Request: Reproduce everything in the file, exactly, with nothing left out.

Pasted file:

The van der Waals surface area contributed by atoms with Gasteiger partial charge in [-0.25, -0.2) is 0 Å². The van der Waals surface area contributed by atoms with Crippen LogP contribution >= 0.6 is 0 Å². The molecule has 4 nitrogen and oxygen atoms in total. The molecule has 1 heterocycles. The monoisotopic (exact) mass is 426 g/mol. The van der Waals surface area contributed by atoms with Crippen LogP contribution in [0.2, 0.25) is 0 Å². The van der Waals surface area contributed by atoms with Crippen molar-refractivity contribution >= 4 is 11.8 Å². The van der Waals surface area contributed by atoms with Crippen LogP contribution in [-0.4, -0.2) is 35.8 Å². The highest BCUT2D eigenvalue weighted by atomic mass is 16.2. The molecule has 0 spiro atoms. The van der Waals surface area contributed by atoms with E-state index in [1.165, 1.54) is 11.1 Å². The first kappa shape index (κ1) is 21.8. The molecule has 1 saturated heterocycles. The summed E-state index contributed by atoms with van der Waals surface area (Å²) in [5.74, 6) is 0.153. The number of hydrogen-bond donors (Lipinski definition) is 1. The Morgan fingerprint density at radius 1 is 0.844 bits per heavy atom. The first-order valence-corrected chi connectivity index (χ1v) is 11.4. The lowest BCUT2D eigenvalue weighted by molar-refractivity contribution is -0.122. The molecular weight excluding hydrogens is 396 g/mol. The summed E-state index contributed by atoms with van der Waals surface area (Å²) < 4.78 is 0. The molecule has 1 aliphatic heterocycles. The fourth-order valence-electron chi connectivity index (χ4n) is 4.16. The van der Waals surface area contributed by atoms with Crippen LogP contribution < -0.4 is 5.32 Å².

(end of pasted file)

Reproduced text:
The van der Waals surface area contributed by atoms with Gasteiger partial charge in [-0.25, -0.2) is 0 Å². The van der Waals surface area contributed by atoms with Crippen LogP contribution >= 0.6 is 0 Å². The molecule has 4 nitrogen and oxygen atoms in total. The molecule has 1 heterocycles. The monoisotopic (exact) mass is 426 g/mol. The van der Waals surface area contributed by atoms with Crippen LogP contribution in [0.2, 0.25) is 0 Å². The van der Waals surface area contributed by atoms with Crippen molar-refractivity contribution >= 4 is 11.8 Å². The van der Waals surface area contributed by atoms with Crippen LogP contribution in [-0.4, -0.2) is 35.8 Å². The highest BCUT2D eigenvalue weighted by atomic mass is 16.2. The molecule has 0 spiro atoms. The van der Waals surface area contributed by atoms with E-state index in [1.165, 1.54) is 11.1 Å². The first kappa shape index (κ1) is 21.8. The molecule has 1 saturated heterocycles. The summed E-state index contributed by atoms with van der Waals surface area (Å²) in [5.74, 6) is 0.153. The number of hydrogen-bond donors (Lipinski definition) is 1. The Morgan fingerprint density at radius 1 is 0.844 bits per heavy atom. The first-order valence-corrected chi connectivity index (χ1v) is 11.4. The lowest BCUT2D eigenvalue weighted by molar-refractivity contribution is -0.122. The molecular weight excluding hydrogens is 396 g/mol. The summed E-state index contributed by atoms with van der Waals surface area (Å²) < 4.78 is 0. The molecule has 1 aliphatic heterocycles. The fourth-order valence-electron chi connectivity index (χ4n) is 4.16. The van der Waals surface area contributed by atoms with Crippen LogP contribution < -0.4 is 5.32 Å².